December 13, 1841 - Becomes Texas secretary of state
March 5, 1842 - Mexican forces invade Texas for the first time since the Revolution, briefly occupy San Antonio
September 11, 1842 - Mexican forces again sack San Antonio, take prisoners
Fall 1842 - President Houston authorizes Somerville retaliatory expedition, which briefly takes Laredo and Guerrero
December 30, 1842 - Some 300 men, known as the Mier Expedition, are taken prisoner during an attempt to raid Mexico
March 25, 1843 - Seventeen Mier prisoners executed in "black bean" episode
May 27, 1843 - Snively expedition to intercept Mexican wagon trains on Santa Fe Trail stopped by U.S. troops
June 15, 1843 - Texas-Mexico armistice
1843 - Santa Anna declares that he would consider Texas annexation tantamount to a declaration of war
January 1844 - President Houston resubmits annexation question to Texas Congress, orders Texas ministers to U.S. to pursue the matter in Washington
April 11, 1844 - Annexation treaty signed between Texas and U.S.
June 8, 1844 - Texas annexation treaty rejected by U.S. Senate
September 1844 - Elected president of Texas
1844 - James K. Polk wins U.S. presidential election with promises to expand U.S. dominion to Texas, Oregon, and California
In this August 1844 letter on the annexation debate, Jones writes to Texas chargé d'affaires Charles H. Raymond in Washington demanding U.S. aid in the event of war breaking out between Texas and Mexico.
Secretary of State
Relations between Texans and Indians were generally hostile despite the peace policies of Houston and Jones. As this letter from the U.S. chargé d'affaires in Texas shows, conflict along the border with Indian Territory (Oklahoma) tested U.S.-Texas relations as well.
Sam Houston was reelected to a second term as president in the fall of 1841 and appointed Jones as secretary of state. For Anson Jones, it would be the culmination of his career.
Jones took the helm of foreign affairs at a critical time in Texas history. On one side of the ledger, Jones could place recognition by France and the Netherlands and tentative recognition by Great Britain and Belgium. On the other side of the ledger, after the folly of Lamar's Santa Fe Expedition, the possibilities for peace with Mexico seemed more remote than ever.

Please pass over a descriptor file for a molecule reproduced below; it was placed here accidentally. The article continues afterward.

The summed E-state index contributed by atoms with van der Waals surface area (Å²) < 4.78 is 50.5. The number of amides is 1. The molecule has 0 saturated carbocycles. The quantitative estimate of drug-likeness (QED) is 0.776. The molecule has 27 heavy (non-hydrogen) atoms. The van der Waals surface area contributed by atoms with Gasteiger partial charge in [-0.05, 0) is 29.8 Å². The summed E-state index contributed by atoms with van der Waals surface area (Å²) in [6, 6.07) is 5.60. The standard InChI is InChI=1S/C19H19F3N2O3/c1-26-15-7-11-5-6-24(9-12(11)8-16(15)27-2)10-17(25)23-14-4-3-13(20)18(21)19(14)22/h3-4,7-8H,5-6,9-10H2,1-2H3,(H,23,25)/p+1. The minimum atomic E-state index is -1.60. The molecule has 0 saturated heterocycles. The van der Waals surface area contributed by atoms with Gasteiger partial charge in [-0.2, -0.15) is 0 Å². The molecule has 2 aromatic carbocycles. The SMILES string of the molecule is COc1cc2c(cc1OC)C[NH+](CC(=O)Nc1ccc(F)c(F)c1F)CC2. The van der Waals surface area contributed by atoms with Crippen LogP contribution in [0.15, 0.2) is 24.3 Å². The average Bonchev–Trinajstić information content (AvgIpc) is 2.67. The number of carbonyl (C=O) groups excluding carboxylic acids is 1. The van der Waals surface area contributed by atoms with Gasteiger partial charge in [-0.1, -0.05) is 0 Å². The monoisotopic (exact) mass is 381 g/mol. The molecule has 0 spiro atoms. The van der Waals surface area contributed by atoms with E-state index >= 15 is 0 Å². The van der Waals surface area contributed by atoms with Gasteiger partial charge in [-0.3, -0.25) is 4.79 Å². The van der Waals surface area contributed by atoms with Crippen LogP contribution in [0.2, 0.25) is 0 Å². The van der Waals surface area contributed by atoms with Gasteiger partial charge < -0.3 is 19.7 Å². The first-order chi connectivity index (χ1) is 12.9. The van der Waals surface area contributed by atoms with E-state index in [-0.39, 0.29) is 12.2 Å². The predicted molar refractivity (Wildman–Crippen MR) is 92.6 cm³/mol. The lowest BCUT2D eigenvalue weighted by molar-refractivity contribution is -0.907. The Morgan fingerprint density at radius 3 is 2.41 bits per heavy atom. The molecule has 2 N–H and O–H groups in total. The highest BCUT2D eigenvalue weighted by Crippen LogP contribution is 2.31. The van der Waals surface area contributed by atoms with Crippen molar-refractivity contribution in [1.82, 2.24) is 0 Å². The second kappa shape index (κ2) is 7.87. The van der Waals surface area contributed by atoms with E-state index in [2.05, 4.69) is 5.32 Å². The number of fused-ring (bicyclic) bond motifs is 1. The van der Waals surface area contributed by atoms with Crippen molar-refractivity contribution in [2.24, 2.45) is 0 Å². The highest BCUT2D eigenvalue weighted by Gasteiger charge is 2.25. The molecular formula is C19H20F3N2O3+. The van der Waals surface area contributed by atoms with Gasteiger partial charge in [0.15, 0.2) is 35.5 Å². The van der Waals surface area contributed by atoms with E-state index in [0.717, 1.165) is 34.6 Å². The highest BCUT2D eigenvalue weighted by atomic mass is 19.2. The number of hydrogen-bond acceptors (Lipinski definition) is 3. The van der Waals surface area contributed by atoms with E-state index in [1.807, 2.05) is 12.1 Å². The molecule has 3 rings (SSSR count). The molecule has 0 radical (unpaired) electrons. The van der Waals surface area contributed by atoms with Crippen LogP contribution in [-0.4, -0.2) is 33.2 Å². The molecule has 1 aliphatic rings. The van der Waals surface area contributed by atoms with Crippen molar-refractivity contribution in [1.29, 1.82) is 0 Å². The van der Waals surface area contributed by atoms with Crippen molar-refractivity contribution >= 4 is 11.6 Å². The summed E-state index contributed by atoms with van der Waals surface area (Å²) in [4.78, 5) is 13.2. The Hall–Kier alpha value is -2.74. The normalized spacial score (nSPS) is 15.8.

Houston and Jones agreed on the purpose of getting two proposals, preferably at the same time: an offer of annexation from the United States and an acknowledgment of Texas independence from Mexico. This way, Texas could make the irrevocable choice between annexation and independence.
The threatening war with Mexico was the first crisis that Jones had to handle. A victory over Mexico could mean secure independence for Texas, but Jones believed that Texas lacked the money, men, and leadership to pull off a successful invasion. He and Houston quarreled over policy questions, especially after Houston committed troops to the Somerville expedition, which led to the disastrous Mier expedition.
Jones's European negotiations were more successful and consumed most of his time as secretary of state. He worked with European diplomats on laying the groundwork for colonies of immigrants to start new lives in Texas. Most importantly, he began a complicated series of negotiations with the United States, Britain, France, and Mexico, sometimes directly, sometimes through third parties. Skillfully, Jones made it appear that Texas was about to receive Mexican recognition and become a British satellite. If anything could spur the United States to reconsider annexation of Texas, it would be the prospect of losing Texas forever, with a British-controlled Texas blocking westward expansion.
During their time together, Jones lost much respect for Sam Houston. He detested Houston's emotional nature and his political gamesmanship. Yet he and Houston were united in their goals and their way of thinking about the future of Texas. By 1844, as a result of their diplomatic efforts, Britain had negotiated an armistice between Texas and Mexico; the Texas prisoners of war had been released; and the French were establishing regular steamship service to Texas. More trade deals were in the works.
At the same time, the United States had opened negotiations with Texas on annexation. In spite of their growing differences, Houston wanted Jones to succeed him as the next President of Texas. Houston believed that only Jones could be trusted to handle the delicate diplomacy that would result in the long-awaited goal. During the campaign year, Texas became a pawn in the U.S. presidential election between James Polk and Henry Clay.
More documents about Jones and annexation can be found on Texas Treasures.
During the Texas presidential election campaign, Jones came to distrust Houston more and more. Eventually, he decided that Houston was trying to sabotage both his candidacy and Texas's chances for annexation. The issues of the campaign became muddied as Jones slugged it out with General Edward Burleson. Jones was still a shy and colorless man, and the intricacies of his foreign policy made him seem slick and untrustworthy to many voters. All the same, Burleson was a plain soldier with no diplomatic experience. Most Texans wanted annexation, and this factor gave Jones the victory in a close election.
Architect of Annexation>>